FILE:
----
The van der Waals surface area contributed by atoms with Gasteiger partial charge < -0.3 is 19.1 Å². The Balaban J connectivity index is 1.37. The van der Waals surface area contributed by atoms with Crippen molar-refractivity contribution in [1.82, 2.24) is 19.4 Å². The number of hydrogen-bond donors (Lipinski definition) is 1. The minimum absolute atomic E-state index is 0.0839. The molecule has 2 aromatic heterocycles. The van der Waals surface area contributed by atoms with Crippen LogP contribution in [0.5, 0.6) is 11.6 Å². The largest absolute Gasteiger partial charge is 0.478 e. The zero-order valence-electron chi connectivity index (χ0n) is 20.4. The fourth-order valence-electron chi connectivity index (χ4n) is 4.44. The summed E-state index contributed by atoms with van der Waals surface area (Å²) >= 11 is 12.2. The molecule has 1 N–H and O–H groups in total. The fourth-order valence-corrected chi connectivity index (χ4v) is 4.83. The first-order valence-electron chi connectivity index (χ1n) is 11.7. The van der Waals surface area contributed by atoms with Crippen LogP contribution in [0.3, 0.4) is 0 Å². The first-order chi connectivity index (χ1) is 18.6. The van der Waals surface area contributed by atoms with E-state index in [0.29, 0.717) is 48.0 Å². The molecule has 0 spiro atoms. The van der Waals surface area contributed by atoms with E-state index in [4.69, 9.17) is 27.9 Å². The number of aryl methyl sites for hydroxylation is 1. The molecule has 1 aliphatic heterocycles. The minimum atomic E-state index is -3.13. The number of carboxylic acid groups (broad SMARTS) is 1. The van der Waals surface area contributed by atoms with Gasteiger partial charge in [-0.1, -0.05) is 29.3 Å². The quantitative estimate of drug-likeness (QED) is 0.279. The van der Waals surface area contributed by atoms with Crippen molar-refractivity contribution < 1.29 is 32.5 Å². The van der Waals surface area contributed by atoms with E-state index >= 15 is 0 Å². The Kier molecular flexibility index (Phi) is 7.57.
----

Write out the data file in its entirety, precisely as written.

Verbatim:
The van der Waals surface area contributed by atoms with Gasteiger partial charge < -0.3 is 19.1 Å². The Balaban J connectivity index is 1.37. The van der Waals surface area contributed by atoms with Crippen molar-refractivity contribution in [1.82, 2.24) is 19.4 Å². The number of hydrogen-bond donors (Lipinski definition) is 1. The minimum absolute atomic E-state index is 0.0839. The molecule has 2 aromatic heterocycles. The van der Waals surface area contributed by atoms with Crippen LogP contribution in [0.5, 0.6) is 11.6 Å². The largest absolute Gasteiger partial charge is 0.478 e. The zero-order valence-electron chi connectivity index (χ0n) is 20.4. The fourth-order valence-electron chi connectivity index (χ4n) is 4.44. The summed E-state index contributed by atoms with van der Waals surface area (Å²) >= 11 is 12.2. The molecule has 1 N–H and O–H groups in total. The fourth-order valence-corrected chi connectivity index (χ4v) is 4.83. The first-order valence-electron chi connectivity index (χ1n) is 11.7. The van der Waals surface area contributed by atoms with Crippen LogP contribution in [0.3, 0.4) is 0 Å². The first-order chi connectivity index (χ1) is 18.6. The van der Waals surface area contributed by atoms with E-state index in [0.29, 0.717) is 48.0 Å². The molecule has 0 spiro atoms. The van der Waals surface area contributed by atoms with E-state index in [4.69, 9.17) is 27.9 Å². The number of aryl methyl sites for hydroxylation is 1. The molecule has 1 aliphatic heterocycles. The minimum atomic E-state index is -3.13. The number of carboxylic acid groups (broad SMARTS) is 1. The van der Waals surface area contributed by atoms with Gasteiger partial charge in [-0.1, -0.05) is 29.3 Å². The quantitative estimate of drug-likeness (QED) is 0.279. The van der Waals surface area contributed by atoms with Crippen molar-refractivity contribution < 1.29 is 32.5 Å². The van der Waals surface area contributed by atoms with E-state index >= 15 is 0 Å². The Kier molecular flexibility index (Phi) is 7.57.